When Charlie Morton takes the hill Wednesday afternoon for the series finale between the Pirates and Mets, he'll be doing so with a victory under his belt for the first time this season.
The right-handed sinker-baller began his campaign 0-6 and, dating back to last year, had gone 15 starts without earning a win before facing the Nationals on Friday. He wasn't his most effective -- throwing a season-low 5 2/3 innings and allowing a run and four walks -- but the Pirates had just enough offense to hold off Washington.
Which, in essence, sums up the amount of variables that contribute to winning a game in the big leagues.
"It's not whether you win or lose, it's how long you pitch in the game," Morton said after his outing.
He clarified himself before Tuesday's game against the Mets.
"I don't want to throw meaningless innings," Morton said. "I want to have effective innings and hopefully throw a lot of them."
Still, there's no denying the psychological value of the "W" next to Morton's name, an imperfect, but finite indicator relating to some ambiguous form of team success.
"Yeah, I want to win," he said. "I don't believe that your personal record is indicative of how you pitch. I think there are other factors that attribute to wins and losses, but at the same time, the team is what matters, win or lose."
Morton will face a Mets hitting attack that has suffered mightily in the Citi Field confines. Entering Tuesday's game, New York as a team was hitting .222 (compared to a .255 average on the road) and is now 12-17 at home.
Impeding Morton's chances for a second win will be Bartolo Colon, who will make his first start since turning 41 on Saturday. His last outing Friday went four innings and was disrupted by an Aaron Hill two-run homer before rain erased his start.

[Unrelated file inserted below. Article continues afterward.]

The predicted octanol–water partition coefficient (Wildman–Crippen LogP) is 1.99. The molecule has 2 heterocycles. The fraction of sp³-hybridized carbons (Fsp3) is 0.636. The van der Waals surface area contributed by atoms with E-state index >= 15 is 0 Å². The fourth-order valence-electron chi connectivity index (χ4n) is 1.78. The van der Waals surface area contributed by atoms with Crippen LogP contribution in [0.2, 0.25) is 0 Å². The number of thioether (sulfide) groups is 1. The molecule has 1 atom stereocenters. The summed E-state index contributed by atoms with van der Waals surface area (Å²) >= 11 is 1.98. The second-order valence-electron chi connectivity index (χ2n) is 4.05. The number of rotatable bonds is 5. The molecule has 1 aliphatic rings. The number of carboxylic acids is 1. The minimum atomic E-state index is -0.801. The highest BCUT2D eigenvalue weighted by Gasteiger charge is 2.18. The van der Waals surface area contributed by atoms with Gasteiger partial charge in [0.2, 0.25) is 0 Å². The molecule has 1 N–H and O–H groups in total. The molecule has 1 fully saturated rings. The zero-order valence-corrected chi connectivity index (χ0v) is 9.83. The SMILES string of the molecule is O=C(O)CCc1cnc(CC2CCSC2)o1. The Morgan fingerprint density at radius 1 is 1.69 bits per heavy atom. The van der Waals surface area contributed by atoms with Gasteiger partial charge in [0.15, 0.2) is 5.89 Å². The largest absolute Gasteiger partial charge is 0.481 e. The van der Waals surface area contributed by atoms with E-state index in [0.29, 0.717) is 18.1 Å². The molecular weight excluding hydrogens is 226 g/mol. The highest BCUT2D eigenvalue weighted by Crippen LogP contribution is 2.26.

So, technically speaking, he's still coming off his longest performance of the year -- eight innings against the Nationals in which he gave up just two runs, spreading around five hits. That came after Yankees hitters clobbered him for seven runs (six earned) in just 5 2/3 innings on May 12.
Still, in three starts at home, Colon has limited opponents with a 3.15 ERA, striking out 18 in 20 innings. He'll likely face hot lefty hitters Ike Davis and Pedro Alvarez, both of whom didn't start Tuesday against Mets southpaw Jon Niese.
Mets: Black off to a quick start, picks up first win
Manager Terry Collins didn't waste any time utilizing his new arm in the bullpen.
Locked in a 2-2 game Tuesday night, Collins replaced Niese with Vic Black, making his first Major League appearance of the year and inheriting runners at first and second. After four straight balls to Neil Walker, the hard-throwing righty battled back and punched out Davis with a curveball in the dirt.
He remained in for the seventh inning, this time with a lead, and worked out of his own trouble. With two outs and runners at the corners, Black spun a curveball that froze Monday's hero, Gaby Sanchez, to end the threat, helping Black earn the victory.
Pirates: Harrison aiming for more than just utility role
For a while, Josh Harrison was just another guy on the bench to plug into the outfield or run the bases late in games. Since making his debut in 2011, Harrison jumped on and off the roster for three seasons. But 2014 has been different.
After becoming a reliable late-game defensive sub during April, Pirates manager Clint Hurdle has rewarded Harrison with more time in the starting lineup.
Maybe more helpful for Hurdle is his versatility in the field. In May, he's played four different positions, including the two corner-outfield spots, shortstop, and third base, which he patrolled in Tuesday's contest.
"His versatility is going to help him," said Hurdle. "We're looking for days off for guys. ... Josh can fill that gap to give a guy a day off at second base, third base, right field, left field.
"He's swinging the bat well and providing an opportunity to touch the plate from the leadoff spot with the most consistency we've had. It's been done efficiently."
• Sanchez became the first player ever Monday to hit a pinch-hit homer to drive in his team's first run, and then later add a game-winning RBI on the road.
• Entering Tuesday, Davis was hitting .338 in 23 games in May and had reached base safely in 21 of them.
• David Wright has 36 hits this month, second most in the National League behind the Dodgers' Yasiel Puig.
Jake Kring-Schreifels is an associate reporter for MLB.com. This story was not subject to the approval of Major League Baseball or its clubs.